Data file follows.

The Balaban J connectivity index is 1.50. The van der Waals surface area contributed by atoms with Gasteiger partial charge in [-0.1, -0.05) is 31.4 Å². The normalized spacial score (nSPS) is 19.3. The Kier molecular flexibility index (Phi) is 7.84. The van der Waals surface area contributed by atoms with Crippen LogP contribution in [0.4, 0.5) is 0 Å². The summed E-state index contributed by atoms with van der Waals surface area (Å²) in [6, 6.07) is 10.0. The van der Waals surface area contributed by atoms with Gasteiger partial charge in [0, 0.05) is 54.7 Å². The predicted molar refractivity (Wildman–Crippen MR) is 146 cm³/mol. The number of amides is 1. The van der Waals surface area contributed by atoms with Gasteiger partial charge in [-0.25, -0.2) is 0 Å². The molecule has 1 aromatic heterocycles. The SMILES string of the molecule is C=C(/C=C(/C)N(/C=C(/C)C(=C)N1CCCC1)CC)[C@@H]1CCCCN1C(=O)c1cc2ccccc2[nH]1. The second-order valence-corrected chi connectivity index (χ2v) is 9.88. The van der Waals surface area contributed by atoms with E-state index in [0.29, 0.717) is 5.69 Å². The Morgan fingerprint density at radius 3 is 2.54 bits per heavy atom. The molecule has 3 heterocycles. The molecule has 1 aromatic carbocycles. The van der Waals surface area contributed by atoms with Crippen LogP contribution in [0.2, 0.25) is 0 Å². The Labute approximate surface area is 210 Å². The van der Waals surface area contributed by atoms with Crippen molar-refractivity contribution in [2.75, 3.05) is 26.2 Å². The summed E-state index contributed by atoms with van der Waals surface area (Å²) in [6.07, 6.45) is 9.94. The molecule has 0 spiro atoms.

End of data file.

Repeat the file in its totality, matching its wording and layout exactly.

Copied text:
The Balaban J connectivity index is 1.50. The van der Waals surface area contributed by atoms with Gasteiger partial charge in [-0.1, -0.05) is 31.4 Å². The normalized spacial score (nSPS) is 19.3. The Kier molecular flexibility index (Phi) is 7.84. The van der Waals surface area contributed by atoms with Crippen LogP contribution in [0.4, 0.5) is 0 Å². The summed E-state index contributed by atoms with van der Waals surface area (Å²) in [6, 6.07) is 10.0. The van der Waals surface area contributed by atoms with Gasteiger partial charge in [0, 0.05) is 54.7 Å². The predicted molar refractivity (Wildman–Crippen MR) is 146 cm³/mol. The number of amides is 1. The van der Waals surface area contributed by atoms with Gasteiger partial charge in [-0.25, -0.2) is 0 Å². The molecule has 1 aromatic heterocycles. The SMILES string of the molecule is C=C(/C=C(/C)N(/C=C(/C)C(=C)N1CCCC1)CC)[C@@H]1CCCCN1C(=O)c1cc2ccccc2[nH]1. The second-order valence-corrected chi connectivity index (χ2v) is 9.88. The van der Waals surface area contributed by atoms with E-state index in [0.29, 0.717) is 5.69 Å². The Morgan fingerprint density at radius 3 is 2.54 bits per heavy atom. The molecule has 3 heterocycles. The molecule has 1 aromatic carbocycles. The van der Waals surface area contributed by atoms with Crippen LogP contribution in [0.2, 0.25) is 0 Å². The Labute approximate surface area is 210 Å². The van der Waals surface area contributed by atoms with Crippen molar-refractivity contribution in [2.75, 3.05) is 26.2 Å². The summed E-state index contributed by atoms with van der Waals surface area (Å²) in [6.07, 6.45) is 9.94. The molecule has 0 spiro atoms.